As part of its Eastside Corridor Tolling study of I-405 and SR 167, WashDOT will hold public meetings next week on Aug. 18, 19 and 20 in Auburn, Bellevue and Renton. Due to increased population and employment over recent decades, the north-south highway corridor of I-405 and SR 167 serving suburban cities south and east of Seattle already suffers major peak hour congestion which would worsen without intervention as growth continues. Up to two (electronic, variably-priced) express toll lanes in each direction are being contemplated for I-405 along with the addition of another lane in each direction to SR 167, each of those likely to be similarly managed.
These priced lanes on both roadways would be in addition to existing general purpose lanes, so drivers would have a choice.
In an ongoing four-year pilot project, one high occupancy and toll (HOT) lane is already operational in each direction on a nine-mile stretch of SR 167. (In some priced lanes, such as on SR 167 now, multiple-occupant vehicles travel at no charge. Transit vehicles always go free.) The southbound SR 167 HOT lane is to be extended, in a project set for completion in 2015. But the price tag for adding a new lane in each direction on SR 167 is hefty; between $1.5 to $2.2 billion, according to the draft recommendations of the SR 167 Valley Freeway Corridor Plan. And, a distinct but key project to extend all of SR 167 to I-5 and the Port of Tacoma from its current terminus will require rustling up another $2 billion. Right-of-way purchases for that are starting now, with $63.4 million approved earlier this year by the legislature. The purse for that project now holds $160 million from various sources including the state gas tax and federal funds. Suffice it so say the stretched-thin state gas tax, and the persistently diminished federal gas tax trust fund, aren’t going to come anywhere near paying for most of these and other major roads projects in our region.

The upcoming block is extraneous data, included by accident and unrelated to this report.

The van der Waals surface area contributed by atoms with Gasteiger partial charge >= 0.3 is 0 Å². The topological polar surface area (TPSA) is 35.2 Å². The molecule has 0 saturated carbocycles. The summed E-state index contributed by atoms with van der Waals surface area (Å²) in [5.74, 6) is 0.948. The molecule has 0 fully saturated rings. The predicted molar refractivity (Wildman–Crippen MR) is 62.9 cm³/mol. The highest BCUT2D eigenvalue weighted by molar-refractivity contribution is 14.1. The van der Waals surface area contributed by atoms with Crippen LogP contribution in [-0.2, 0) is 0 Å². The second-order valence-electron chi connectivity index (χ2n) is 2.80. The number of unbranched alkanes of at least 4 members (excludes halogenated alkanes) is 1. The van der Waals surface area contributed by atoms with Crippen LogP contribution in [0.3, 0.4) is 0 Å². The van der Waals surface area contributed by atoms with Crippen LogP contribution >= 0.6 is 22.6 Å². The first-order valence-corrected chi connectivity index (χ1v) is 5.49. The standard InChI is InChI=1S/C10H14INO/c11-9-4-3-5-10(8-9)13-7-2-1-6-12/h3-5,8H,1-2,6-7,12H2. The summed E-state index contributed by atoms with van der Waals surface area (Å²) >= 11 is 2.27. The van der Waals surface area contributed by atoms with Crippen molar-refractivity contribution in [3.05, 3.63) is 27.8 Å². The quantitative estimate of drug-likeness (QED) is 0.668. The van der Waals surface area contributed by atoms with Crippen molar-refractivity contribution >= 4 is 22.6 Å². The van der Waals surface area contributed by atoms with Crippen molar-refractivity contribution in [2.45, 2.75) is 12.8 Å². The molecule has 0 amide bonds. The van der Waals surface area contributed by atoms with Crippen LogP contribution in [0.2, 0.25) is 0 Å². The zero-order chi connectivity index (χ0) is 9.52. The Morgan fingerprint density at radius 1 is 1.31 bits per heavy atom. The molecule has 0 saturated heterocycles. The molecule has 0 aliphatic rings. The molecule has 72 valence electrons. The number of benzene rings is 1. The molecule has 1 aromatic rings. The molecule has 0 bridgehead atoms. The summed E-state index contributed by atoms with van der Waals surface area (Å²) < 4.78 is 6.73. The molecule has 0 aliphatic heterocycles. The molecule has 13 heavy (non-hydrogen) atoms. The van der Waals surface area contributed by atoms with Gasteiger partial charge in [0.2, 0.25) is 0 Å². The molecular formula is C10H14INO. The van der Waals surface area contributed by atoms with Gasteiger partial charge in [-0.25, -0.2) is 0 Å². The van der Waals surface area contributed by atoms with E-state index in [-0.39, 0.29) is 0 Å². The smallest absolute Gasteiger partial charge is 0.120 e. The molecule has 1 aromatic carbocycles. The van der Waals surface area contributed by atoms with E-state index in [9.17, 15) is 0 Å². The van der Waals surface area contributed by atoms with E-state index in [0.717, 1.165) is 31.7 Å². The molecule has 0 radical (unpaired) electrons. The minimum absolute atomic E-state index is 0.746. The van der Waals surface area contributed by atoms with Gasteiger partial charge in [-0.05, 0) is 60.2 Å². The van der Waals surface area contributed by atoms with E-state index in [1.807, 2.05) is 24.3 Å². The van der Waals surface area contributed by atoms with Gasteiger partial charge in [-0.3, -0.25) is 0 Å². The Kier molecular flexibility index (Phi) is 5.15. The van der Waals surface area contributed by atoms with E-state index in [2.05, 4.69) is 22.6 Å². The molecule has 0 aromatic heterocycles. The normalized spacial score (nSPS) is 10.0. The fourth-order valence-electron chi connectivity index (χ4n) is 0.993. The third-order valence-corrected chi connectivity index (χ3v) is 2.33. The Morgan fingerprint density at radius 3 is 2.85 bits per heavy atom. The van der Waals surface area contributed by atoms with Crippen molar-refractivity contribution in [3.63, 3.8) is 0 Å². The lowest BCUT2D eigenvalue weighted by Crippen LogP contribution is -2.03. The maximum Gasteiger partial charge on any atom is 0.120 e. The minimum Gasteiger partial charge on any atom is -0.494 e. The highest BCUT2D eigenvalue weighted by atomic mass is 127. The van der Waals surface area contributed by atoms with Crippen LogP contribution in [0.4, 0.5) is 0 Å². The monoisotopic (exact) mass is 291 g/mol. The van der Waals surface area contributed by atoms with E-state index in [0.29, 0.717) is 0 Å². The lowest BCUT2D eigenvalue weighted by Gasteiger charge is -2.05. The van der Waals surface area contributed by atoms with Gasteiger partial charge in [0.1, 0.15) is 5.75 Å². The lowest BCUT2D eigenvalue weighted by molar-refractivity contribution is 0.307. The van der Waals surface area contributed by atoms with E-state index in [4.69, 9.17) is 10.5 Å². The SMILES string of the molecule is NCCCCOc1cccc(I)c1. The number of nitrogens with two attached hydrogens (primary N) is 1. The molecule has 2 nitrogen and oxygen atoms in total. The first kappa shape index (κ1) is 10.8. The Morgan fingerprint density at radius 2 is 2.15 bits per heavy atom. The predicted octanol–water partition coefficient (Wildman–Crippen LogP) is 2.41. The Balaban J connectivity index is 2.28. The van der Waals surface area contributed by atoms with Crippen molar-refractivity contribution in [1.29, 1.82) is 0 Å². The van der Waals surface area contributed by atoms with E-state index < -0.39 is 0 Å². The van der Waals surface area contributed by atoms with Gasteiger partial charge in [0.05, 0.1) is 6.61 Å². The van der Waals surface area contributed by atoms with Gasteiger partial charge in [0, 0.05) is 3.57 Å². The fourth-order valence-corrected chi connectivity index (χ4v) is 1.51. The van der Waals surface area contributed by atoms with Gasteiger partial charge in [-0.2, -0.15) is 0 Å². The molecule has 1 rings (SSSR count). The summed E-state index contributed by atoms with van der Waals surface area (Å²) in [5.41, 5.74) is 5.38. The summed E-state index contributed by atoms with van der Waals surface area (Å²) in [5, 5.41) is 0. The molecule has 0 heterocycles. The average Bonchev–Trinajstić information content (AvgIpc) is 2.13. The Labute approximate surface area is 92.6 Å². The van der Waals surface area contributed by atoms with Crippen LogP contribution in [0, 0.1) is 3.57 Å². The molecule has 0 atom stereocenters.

It is understood that variable rate electronic tolling will be one essential component, though not the entire solution, for funding highway mega-projects in Central Puget Sound – including in the Eastside Corridor. Other potential funding tools include increased gas taxes, an increase in the vehicle excise tax, and – particularly, if the legislature were to permit it – a design-build-finance-operate-maintain (DBFOM) lease agreement of 40 years between the state or an authorized corridor authority, with a private road construction and management consortium.
Express toll lanes and their close cousins, HOT lanes, provide crucial “congestion insurance” to drivers when they have to be on time and wade through peak hour traffic. The fast, managed lanes are also seen as a way to expand and ensure reliable express bus service, and cut air pollution from idling vehicles.
In this July 29, 2009 presentation to the study’s executive advisory group, WashDOT notes previous analyses bearing on the Eastside Corridor found tolled lanes operate better than non-tolled lanes; and growing traffic will by 2020 require toll exemptions only for three occupants or more in a vehicle, not just two (as at present on SR 167).
Come review current tolling options for the corridor, speak to project managers, voice your concerns and submit comments at the meetings next week. If you can’t attend, you can examine the plan here (see pp. 31-36 for different configurations) and e-mail your comments to ECTollingStudy@wsdot.wa.gov